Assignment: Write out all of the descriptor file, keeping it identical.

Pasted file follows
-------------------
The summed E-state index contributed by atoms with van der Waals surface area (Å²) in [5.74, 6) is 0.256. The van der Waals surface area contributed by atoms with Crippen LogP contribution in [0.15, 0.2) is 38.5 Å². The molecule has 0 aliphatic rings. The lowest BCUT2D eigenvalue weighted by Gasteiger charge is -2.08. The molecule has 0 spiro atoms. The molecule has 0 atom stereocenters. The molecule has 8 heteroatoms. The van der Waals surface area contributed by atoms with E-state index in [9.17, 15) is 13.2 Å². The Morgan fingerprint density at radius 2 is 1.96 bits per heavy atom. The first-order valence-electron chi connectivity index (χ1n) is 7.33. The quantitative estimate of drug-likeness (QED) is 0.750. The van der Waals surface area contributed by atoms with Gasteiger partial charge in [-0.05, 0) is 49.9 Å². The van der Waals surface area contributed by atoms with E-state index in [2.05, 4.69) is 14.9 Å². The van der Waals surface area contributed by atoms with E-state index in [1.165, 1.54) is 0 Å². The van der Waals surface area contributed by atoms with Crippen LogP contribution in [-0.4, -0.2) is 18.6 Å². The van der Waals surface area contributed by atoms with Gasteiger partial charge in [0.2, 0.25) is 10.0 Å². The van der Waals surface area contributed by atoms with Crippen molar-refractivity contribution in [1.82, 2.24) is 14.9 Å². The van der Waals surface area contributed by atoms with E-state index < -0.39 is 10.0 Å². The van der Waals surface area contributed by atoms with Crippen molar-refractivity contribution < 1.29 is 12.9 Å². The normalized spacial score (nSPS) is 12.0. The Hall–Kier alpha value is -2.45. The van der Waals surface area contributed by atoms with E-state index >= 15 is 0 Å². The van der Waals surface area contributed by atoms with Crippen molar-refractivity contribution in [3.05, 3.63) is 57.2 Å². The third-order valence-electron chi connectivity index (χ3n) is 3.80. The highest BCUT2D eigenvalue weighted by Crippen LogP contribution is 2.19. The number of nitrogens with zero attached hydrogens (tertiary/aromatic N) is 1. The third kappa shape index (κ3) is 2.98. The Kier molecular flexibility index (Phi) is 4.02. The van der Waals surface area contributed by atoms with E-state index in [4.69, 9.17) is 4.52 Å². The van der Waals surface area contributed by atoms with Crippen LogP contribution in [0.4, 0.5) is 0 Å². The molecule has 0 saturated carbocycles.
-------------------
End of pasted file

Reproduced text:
The summed E-state index contributed by atoms with van der Waals surface area (Å²) in [5.74, 6) is 0.256. The van der Waals surface area contributed by atoms with Crippen LogP contribution in [0.15, 0.2) is 38.5 Å². The molecule has 0 aliphatic rings. The lowest BCUT2D eigenvalue weighted by Gasteiger charge is -2.08. The molecule has 0 spiro atoms. The molecule has 0 atom stereocenters. The molecule has 8 heteroatoms. The van der Waals surface area contributed by atoms with E-state index in [9.17, 15) is 13.2 Å². The Morgan fingerprint density at radius 2 is 1.96 bits per heavy atom. The first-order valence-electron chi connectivity index (χ1n) is 7.33. The quantitative estimate of drug-likeness (QED) is 0.750. The van der Waals surface area contributed by atoms with Gasteiger partial charge in [-0.05, 0) is 49.9 Å². The van der Waals surface area contributed by atoms with E-state index in [2.05, 4.69) is 14.9 Å². The van der Waals surface area contributed by atoms with E-state index in [1.165, 1.54) is 0 Å². The van der Waals surface area contributed by atoms with Crippen LogP contribution in [-0.4, -0.2) is 18.6 Å². The van der Waals surface area contributed by atoms with Gasteiger partial charge in [0.2, 0.25) is 10.0 Å². The van der Waals surface area contributed by atoms with Crippen molar-refractivity contribution in [1.82, 2.24) is 14.9 Å². The van der Waals surface area contributed by atoms with E-state index < -0.39 is 10.0 Å². The van der Waals surface area contributed by atoms with Crippen molar-refractivity contribution < 1.29 is 12.9 Å². The normalized spacial score (nSPS) is 12.0. The Hall–Kier alpha value is -2.45. The van der Waals surface area contributed by atoms with E-state index >= 15 is 0 Å². The van der Waals surface area contributed by atoms with Crippen molar-refractivity contribution in [3.05, 3.63) is 57.2 Å². The third-order valence-electron chi connectivity index (χ3n) is 3.80. The highest BCUT2D eigenvalue weighted by Crippen LogP contribution is 2.19. The number of nitrogens with zero attached hydrogens (tertiary/aromatic N) is 1. The third kappa shape index (κ3) is 2.98. The Kier molecular flexibility index (Phi) is 4.02. The van der Waals surface area contributed by atoms with E-state index in [4.69, 9.17) is 4.52 Å². The van der Waals surface area contributed by atoms with Crippen LogP contribution in [0.4, 0.5) is 0 Å². The molecule has 0 saturated carbocycles.